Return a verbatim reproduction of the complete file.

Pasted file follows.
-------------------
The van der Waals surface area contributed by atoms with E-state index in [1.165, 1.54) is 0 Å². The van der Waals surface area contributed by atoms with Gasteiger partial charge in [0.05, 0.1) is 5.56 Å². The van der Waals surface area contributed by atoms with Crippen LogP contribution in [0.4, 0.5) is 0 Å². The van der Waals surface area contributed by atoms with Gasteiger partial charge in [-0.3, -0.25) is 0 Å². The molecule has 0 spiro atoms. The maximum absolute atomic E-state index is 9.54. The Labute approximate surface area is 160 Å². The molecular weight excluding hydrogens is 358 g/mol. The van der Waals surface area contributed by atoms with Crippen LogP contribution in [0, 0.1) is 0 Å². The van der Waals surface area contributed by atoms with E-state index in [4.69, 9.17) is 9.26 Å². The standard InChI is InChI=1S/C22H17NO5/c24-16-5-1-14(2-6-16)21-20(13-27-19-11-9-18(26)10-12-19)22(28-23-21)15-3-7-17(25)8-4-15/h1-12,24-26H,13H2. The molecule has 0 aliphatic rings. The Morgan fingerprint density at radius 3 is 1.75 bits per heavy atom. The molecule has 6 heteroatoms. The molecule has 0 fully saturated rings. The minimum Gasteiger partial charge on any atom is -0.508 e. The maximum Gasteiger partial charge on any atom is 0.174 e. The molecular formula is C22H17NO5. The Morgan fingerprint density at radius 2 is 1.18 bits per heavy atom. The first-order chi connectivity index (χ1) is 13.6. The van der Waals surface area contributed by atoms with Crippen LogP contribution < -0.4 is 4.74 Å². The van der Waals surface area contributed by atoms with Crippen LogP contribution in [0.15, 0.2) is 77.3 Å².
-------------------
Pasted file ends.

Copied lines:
The van der Waals surface area contributed by atoms with E-state index in [1.165, 1.54) is 0 Å². The van der Waals surface area contributed by atoms with Gasteiger partial charge in [0.05, 0.1) is 5.56 Å². The van der Waals surface area contributed by atoms with Crippen LogP contribution in [0.4, 0.5) is 0 Å². The van der Waals surface area contributed by atoms with Gasteiger partial charge in [-0.3, -0.25) is 0 Å². The molecule has 0 spiro atoms. The maximum absolute atomic E-state index is 9.54. The Labute approximate surface area is 160 Å². The molecular weight excluding hydrogens is 358 g/mol. The van der Waals surface area contributed by atoms with Crippen LogP contribution in [0, 0.1) is 0 Å². The van der Waals surface area contributed by atoms with E-state index in [4.69, 9.17) is 9.26 Å². The standard InChI is InChI=1S/C22H17NO5/c24-16-5-1-14(2-6-16)21-20(13-27-19-11-9-18(26)10-12-19)22(28-23-21)15-3-7-17(25)8-4-15/h1-12,24-26H,13H2. The molecule has 0 aliphatic rings. The Morgan fingerprint density at radius 3 is 1.75 bits per heavy atom. The molecule has 6 heteroatoms. The molecule has 0 fully saturated rings. The minimum Gasteiger partial charge on any atom is -0.508 e. The maximum Gasteiger partial charge on any atom is 0.174 e. The molecular formula is C22H17NO5. The Morgan fingerprint density at radius 2 is 1.18 bits per heavy atom. The first-order chi connectivity index (χ1) is 13.6. The van der Waals surface area contributed by atoms with Crippen LogP contribution < -0.4 is 4.74 Å². The van der Waals surface area contributed by atoms with Crippen LogP contribution in [0.15, 0.2) is 77.3 Å².